3. Adjust Your Movements
  4. Do Specific Exercises

Visit Your Doctor

Your first step, no matter what, is visiting your doctor. You need to identify and hopefully rule out various illnesses that may be at the root of your problem. Your doctor will also help you put together a treatment plan and may prescribe medication for an underlying issue.

Change Your Sleep Habits

Get into a stress-free routine before bed, so you’re relaxed. Sleep on your back to avoid fluid buildup in your ears.

Adjust Your Movements

Try not to stoop down when picking up something. Don’t stretch your neck too far, and turn your head slowly and carefully. These steps avoid irritating your ears or otherwise triggering an episode. And, returning to your sleep habits: Get out of bed carefully and slowly when you wake up.

Do Specific Exercises

You can find many simple movement exercises that help end an episode or prevent future problems. 

Now that we’ve dug into those symptoms and how to avoid them, let’s talk again about eliminating specific triggers in your home. Specifically, mold. After all, finding and removing a mold infestation helps with more than just vertigo.

Related: Indoor Air Toxins And Their Symptoms

More Signs Of Mold In Your Home

Identifying a mold problem from physical symptoms is tricky because those symptoms mimic other medical issues. So, here are more things to look for:

Related: Healthy Air At Home Is Crucial For People With Asthma

Damp, Musty Smells

Damp, musty smells indicate a good breeding ground for mold (spores need dark, moist, and warm places to grow). And, the must smell on floors and walls can mean there’s already a problem.

Spots On Walls, Furniture And Clothing

Mold growth can take the form of fluffy or slimy spots that are black or white. You can find them on surfaces all over your home, and even shirts and other clothing items.

Warping Walls

Bulges, peeling wall/paper, and other signs that look like water damage may also be caused by mold growth behind the walls. At the same time, there may be a hidden leak that’s contributing to mold.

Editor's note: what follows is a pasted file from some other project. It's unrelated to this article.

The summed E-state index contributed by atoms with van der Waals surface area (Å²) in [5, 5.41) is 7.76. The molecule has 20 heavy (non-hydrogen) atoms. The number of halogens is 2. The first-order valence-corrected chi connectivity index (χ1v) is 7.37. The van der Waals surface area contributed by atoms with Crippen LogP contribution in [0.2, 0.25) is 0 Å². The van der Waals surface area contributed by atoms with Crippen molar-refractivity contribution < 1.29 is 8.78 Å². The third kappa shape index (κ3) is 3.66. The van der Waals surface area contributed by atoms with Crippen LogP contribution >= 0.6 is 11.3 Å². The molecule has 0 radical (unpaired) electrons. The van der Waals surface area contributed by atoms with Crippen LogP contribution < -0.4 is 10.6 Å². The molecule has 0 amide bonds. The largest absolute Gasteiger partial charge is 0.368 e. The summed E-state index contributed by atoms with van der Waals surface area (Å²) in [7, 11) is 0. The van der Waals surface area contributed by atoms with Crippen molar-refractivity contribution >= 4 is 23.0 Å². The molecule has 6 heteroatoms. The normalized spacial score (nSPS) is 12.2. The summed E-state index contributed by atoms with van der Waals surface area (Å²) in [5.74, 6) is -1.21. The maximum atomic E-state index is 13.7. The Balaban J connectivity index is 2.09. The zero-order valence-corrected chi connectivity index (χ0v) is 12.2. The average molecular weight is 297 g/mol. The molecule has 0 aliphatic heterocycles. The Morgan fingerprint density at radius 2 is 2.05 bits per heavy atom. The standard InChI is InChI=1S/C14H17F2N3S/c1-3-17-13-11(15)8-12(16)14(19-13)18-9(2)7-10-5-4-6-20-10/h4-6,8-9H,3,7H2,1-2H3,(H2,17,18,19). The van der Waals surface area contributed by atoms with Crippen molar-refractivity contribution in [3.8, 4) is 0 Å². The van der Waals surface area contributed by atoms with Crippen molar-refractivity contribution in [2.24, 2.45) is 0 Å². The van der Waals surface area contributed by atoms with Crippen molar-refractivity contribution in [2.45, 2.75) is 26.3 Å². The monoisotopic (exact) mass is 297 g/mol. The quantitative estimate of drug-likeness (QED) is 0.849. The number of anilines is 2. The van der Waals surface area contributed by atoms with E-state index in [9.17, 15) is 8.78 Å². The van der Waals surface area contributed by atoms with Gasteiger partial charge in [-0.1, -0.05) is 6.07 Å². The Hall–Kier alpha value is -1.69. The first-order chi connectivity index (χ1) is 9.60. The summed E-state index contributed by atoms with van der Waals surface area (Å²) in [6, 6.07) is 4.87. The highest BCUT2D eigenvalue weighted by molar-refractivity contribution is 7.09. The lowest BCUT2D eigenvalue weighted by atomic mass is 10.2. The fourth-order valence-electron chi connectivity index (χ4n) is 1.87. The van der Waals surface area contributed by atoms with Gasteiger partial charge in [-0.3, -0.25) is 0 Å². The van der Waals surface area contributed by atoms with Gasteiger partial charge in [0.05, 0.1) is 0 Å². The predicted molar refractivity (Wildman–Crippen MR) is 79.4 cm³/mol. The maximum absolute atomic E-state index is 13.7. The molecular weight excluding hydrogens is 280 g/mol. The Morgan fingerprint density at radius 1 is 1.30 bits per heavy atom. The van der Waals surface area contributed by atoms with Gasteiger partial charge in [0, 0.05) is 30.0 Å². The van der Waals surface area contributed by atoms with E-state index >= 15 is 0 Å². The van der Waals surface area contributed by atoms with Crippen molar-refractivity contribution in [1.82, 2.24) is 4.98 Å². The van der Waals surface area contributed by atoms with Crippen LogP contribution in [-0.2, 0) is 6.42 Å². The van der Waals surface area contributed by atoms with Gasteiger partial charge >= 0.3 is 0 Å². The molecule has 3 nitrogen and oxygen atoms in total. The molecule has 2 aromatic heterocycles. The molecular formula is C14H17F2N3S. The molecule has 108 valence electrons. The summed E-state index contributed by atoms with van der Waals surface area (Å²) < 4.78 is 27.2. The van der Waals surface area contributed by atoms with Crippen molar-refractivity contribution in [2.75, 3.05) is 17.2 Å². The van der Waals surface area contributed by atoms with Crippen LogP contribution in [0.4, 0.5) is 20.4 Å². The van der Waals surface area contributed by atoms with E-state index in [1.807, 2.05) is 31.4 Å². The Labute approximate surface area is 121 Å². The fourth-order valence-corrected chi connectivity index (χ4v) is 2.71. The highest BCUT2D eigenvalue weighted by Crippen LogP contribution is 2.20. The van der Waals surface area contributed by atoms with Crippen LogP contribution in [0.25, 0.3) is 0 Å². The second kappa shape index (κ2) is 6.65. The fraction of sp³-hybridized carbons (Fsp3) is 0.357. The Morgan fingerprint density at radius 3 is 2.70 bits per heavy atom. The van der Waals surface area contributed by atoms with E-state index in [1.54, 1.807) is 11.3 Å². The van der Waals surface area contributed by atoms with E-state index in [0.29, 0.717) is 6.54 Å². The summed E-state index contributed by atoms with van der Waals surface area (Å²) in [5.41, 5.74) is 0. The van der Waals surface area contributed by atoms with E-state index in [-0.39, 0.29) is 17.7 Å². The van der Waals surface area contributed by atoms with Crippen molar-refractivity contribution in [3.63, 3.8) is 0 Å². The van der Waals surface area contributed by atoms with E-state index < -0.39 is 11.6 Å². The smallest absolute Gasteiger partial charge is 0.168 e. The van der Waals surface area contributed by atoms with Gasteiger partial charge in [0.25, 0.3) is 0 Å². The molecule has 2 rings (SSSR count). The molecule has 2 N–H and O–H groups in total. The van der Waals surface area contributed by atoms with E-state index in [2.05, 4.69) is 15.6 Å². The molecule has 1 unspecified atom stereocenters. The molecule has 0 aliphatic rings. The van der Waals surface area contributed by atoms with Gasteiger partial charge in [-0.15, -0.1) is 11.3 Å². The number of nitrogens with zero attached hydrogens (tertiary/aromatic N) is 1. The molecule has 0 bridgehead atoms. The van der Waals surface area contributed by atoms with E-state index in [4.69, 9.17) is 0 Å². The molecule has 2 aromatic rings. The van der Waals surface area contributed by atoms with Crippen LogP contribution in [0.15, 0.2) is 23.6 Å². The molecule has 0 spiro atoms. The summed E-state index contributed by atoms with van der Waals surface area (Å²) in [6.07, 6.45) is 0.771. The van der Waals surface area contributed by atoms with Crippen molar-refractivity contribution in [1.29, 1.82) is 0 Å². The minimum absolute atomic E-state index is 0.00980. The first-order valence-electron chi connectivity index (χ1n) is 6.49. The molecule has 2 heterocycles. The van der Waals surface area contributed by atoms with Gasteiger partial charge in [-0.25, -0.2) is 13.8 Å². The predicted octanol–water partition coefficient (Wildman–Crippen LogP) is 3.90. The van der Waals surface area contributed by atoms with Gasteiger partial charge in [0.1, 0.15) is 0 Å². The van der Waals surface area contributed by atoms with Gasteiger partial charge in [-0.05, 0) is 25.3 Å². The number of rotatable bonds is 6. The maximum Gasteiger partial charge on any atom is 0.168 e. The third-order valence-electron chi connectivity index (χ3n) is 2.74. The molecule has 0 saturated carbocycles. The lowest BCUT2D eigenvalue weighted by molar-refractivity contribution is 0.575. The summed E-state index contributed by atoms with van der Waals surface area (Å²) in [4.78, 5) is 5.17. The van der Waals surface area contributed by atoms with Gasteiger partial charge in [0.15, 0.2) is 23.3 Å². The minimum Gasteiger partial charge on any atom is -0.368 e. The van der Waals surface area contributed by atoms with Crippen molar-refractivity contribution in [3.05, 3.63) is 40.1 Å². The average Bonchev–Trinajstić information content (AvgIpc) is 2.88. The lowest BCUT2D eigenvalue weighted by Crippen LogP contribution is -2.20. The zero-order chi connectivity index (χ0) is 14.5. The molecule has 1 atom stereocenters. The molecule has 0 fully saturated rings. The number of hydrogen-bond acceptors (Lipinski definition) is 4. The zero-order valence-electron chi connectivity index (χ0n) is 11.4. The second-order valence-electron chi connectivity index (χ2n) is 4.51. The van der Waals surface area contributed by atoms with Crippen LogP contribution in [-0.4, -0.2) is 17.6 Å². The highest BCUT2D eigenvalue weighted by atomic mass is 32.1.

Ductless Mini Splits And Mold

Now, we need to address a source of mold and spores buildup that’s becoming more and more common in Idaho: Ductless mini splits in homes and businesses.

For the most part, these heating and cooling systems are excellent: THey provide exceptional comfort while using very little energy. But, the downside is that they are prime breeding grounds for microbial contaminants. And, they’re very tough to clean.

Remember how we mentioned that spores require dark, moist, warm places to grow? Well, you just described the inside of an air handler.

Warm air enters the system, and there’s no light in there. As the unit cools the air, water vapor condenses back into liquid. Most of it drains out from the unit, but there’s still some left in there.

The result? Mold growth that ends up looking like this:

A Ductless System Can Get Moldy If Not Taken Care Of

So, how do you get rid of it? 

As we said, it’s not easy — even for a professional HVAC tech. They’d have to take apart each unit in your home and scrub each one manually. That’s incredibly time-consuming when you have to get in between each of the small ridges on that coil we showed you there. 

That makes it very expensive and not consistently effective. Meanwhile, all that junk you see on the coil makes its way back into the air you breathe every day. 

Related: How Often Should A Mini Split Be Cleaned?